Fireworks and bubbles - must be a funeral ...

Staff at The Co-operative Funeral Care, Ormskirk Road, Pemberton: James Cave, manager, Susan Woods, admin arranger, left, and Nicola Disley, funeral director
Staff at The Co-operative Funeral Care, Ormskirk Road, Pemberton: James Cave, manager, Susan Woods, admin arranger, left, and Nicola Disley, funeral director

PINK Cadillacs, milk-floats and bubble machines are not what you would normally associate with funerals, but in Wigan there is a growing trend for the ‘fun send-off!’

Research by The Co-operative Funeralcare has shown that football themes and other unusual requests have become the norm at one in three funerals. Half are now held as a celebratory event and one in 10 no longer include religion.

Funeral directors at The Co-operative Funeralcare, which operates six funeral homes around Wigan, report that mourners watching firework displays, blowing bubbles and releasing balloons is becoming the norm.

Steve Jelly, regional manager for The Co-operative Funeralcare, said: “Our research is the largest study of funeral customs ever carried out – and has revealed a significant shift in attitude across the region. Funeral directors are going to great lengths to accommodate special requests for funerals in Wigan, as the events become more personalised.”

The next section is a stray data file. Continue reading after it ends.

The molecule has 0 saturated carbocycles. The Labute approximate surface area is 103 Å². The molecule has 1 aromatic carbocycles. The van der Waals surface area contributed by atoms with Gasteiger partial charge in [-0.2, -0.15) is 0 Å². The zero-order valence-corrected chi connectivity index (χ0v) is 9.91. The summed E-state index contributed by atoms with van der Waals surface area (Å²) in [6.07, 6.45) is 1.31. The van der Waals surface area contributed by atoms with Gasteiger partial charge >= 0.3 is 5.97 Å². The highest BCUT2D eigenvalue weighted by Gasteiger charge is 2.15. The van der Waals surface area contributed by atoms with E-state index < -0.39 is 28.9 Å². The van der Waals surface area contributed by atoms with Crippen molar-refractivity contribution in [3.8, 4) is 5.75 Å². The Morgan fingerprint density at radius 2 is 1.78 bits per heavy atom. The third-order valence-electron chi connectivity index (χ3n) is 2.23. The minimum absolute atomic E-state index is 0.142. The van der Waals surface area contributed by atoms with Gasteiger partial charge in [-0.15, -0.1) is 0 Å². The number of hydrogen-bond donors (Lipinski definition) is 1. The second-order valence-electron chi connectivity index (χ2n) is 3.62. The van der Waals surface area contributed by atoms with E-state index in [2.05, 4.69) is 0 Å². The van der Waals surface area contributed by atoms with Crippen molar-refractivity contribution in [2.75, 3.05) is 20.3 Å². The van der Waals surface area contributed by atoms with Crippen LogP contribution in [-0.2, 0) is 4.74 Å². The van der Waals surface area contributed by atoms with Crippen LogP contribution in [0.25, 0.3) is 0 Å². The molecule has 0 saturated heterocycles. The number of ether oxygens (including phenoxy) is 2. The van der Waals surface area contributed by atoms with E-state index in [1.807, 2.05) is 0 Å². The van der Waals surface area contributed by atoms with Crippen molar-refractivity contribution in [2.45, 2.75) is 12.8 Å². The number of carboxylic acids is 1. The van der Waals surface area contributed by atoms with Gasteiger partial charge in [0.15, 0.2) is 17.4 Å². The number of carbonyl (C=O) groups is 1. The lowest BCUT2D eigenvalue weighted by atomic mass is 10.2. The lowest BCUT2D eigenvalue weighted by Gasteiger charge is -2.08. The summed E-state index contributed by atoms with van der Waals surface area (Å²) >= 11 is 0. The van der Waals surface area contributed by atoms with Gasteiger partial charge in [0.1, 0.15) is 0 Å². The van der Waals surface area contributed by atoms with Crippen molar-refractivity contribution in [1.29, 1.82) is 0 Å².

The study also found that a new dress code is replacing traditional black with people increasingly being asked to wear bright colours.

The Co-operative Funeralcare employees are often asked to co-ordinate their clothing with the colour theme and there is a move away from hymns to popular music - with Frank Sinatra’s My Way the most requested song.

Leading funeral historian, Dr Julian Litten added: “Funerals such as Princess Diana’s and Jade Goody’s have opened peoples’ eyes to the array of choices available from cars to coffins, pop songs to white doves.

“Today’s funerals are increasingly a celebration of life rather than mourning loss.”